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HEALTH

Ending The Shame of Obstetric Fistula

Learn from this film: At the End of the Rainbow

BY Agnes Amondi

Nov 15, 2022, 09:30 AM

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BusTop TV
In some African communities, a woman's status is defined by her ability to have children, a practice that leads some families to marry off underage girls in exchange for money and other goods like cattle. 

The film At the End of The Rainbow depicts the predicaments that such girls go through. It was shot in Zimbabwe and tells the story of Onai, an underage girl from a poor family who is determined to do well in her studies. 
This leads to an invitation to headmaster Charumbira played by Elijah Madzikatire to his office to congratulate her. However, his intentions are anything but pure. He takes advantage of his position and sexually abuses Onai. 
Headmaster Charumbira and Onai in the film At the End of the Rainbow
On their way home, Onai is in distress and is disgusted by the site of her headmaster. On arrival, he comes out of his car and gives Onai another fierce stare, hands her sister-in-law, who is surprised and happy to see him, two loaves of bread.

Unbeknown to her, she welcomes him with open arms, ululating and thankful for the gifts. In contrast, Onai looks on and when she walks out of the car, her sister-in-law notices that something is wrong.

Read More: How Did IIFF Start?

When she questions, her abuser quickly explains that she has a leg injury. Later on, she finds out that Onai is pregnant and it finally comes to light that the headmaster abused her. In fact, he faces her family and admits to it.
Onai (Front) and her family. At the End of the Rainbow
Is this the reprieve Onai is looking for? 

Unfortunately, the headmaster pays off her family and she is married off. Not even her family comes to her rescue. During labour, she faces complications that lead her to develop an obstetric fistula and her husband returns her home. He and her family don’t understand her condition.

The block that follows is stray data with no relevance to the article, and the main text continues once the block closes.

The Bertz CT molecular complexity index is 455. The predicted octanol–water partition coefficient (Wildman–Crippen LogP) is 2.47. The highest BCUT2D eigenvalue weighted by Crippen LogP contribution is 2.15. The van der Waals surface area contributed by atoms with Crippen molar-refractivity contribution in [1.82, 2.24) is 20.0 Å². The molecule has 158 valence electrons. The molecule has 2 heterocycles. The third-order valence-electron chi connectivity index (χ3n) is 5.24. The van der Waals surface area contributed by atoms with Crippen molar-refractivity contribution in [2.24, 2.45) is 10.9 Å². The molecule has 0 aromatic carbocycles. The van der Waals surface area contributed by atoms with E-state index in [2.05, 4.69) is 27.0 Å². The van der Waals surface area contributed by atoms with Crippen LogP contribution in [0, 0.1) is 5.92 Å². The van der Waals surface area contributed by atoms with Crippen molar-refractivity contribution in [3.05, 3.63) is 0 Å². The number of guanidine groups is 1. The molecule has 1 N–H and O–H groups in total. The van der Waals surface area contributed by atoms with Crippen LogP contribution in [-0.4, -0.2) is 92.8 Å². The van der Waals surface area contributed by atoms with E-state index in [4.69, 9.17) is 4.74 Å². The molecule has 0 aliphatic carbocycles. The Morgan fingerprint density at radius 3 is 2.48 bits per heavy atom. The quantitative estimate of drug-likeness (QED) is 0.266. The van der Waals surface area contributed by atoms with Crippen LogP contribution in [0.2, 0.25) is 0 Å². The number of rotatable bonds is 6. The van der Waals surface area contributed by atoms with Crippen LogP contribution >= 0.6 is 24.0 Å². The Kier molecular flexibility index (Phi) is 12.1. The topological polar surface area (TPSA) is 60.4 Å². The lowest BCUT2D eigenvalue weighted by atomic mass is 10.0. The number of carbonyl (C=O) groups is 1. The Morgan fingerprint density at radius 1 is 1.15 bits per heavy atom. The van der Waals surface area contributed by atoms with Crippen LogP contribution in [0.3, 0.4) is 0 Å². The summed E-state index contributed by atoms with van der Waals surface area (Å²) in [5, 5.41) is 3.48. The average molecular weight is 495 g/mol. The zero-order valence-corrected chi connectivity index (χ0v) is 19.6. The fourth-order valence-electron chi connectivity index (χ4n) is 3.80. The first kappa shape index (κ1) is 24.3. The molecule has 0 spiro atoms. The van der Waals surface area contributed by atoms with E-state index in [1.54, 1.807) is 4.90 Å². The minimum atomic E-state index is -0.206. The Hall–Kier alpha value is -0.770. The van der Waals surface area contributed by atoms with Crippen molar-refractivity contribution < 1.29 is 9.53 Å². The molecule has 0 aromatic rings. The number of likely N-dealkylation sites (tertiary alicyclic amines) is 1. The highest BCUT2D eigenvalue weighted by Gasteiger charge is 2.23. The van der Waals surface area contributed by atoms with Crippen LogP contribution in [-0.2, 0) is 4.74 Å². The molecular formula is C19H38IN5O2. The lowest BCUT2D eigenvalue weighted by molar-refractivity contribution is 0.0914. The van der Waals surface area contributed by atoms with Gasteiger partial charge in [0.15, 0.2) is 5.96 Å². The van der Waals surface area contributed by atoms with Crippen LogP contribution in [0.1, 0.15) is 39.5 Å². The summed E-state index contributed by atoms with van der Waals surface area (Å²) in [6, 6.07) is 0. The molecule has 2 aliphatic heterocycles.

What is an Obstetric Fistula?

An obstetric fistula is a childbirth injury that results in a hole in the birth canal due to obstructed labour. This kind of birth is endured for days, where the head of the unborn pushes against the pelvic bone, blocking blood flow which leads the tissues to die. It results in uncontrolled bowel movement which leads to leaking urine and faeces. 

According to the World Health Organisation, around 2 million women in Sub-Saharan Africa suffer from untreated obstetric fistula. The condition is preventable if communities shun traditional practices like early marriage hence lowering the risk of early pregnancy and access to proper medical care.  
Like Onai and her sister-in-law, women with this condition are shunned by the community, including getting divorced by their husbands and left alone to battle the disease. 

The good news of it all is that obstetric fistula is entirely curable, which is one of the messages the film sends.

Film director Dereck explains: “We made a film where people can see the risks of early marriage & poor access to medical care which lead to diseases like fistula so that they can think about the situation and the solutions to the problem.

“It also sends a message of hope to those women who think fistula is the end for them. Onai eventually got treatment and so can they.”  

For and by the community

Sharon Chideu, the lead actress, At the End of the Rainbow
The lead actress Sharon Chideu and director Dereck  Nziyakwi work for Bustop TV, a Zimbabwean media production company that highlights political and social issues that affect society. 

At the End of The Rainbow, one of their most successful films is made in collaboration with Amnesty International Zimbabwe which is campaigning to create awareness of the disease. The film has received seven film selections and will be screened at its home festival, the International Images Film Festival for Women in November. 

Dereck: “Bustop TV is excited to screen the film at the IIFF. It’s a milestone opportunity for us as filmmakers around the globe will be in attendance. The film will be shown in front of many people and will help us to forge ahead in our careers. It’s a good thing for our actors as well to be shown at this level.”
At they bask in the success of their work, the overarching message they are sharing is that the community needs to put an end to the causes of obstetric fistula. 

Sharon Chideu: “I didn’t know about obstetric fistula until amnesty international Zimbabwe approached us to do this story. I learnt a lot during this movie and told so many people about it. We have a serious situation with child marriages in the country because families allow these things to happen to their girls. As a result, we have people living with fistula and some think they have been bewitched so creating awareness is important. 

“This is also a call to end child marriages. When you see something, say something and do something. The perpetrators shouldn’t get away with such outrageous offences.”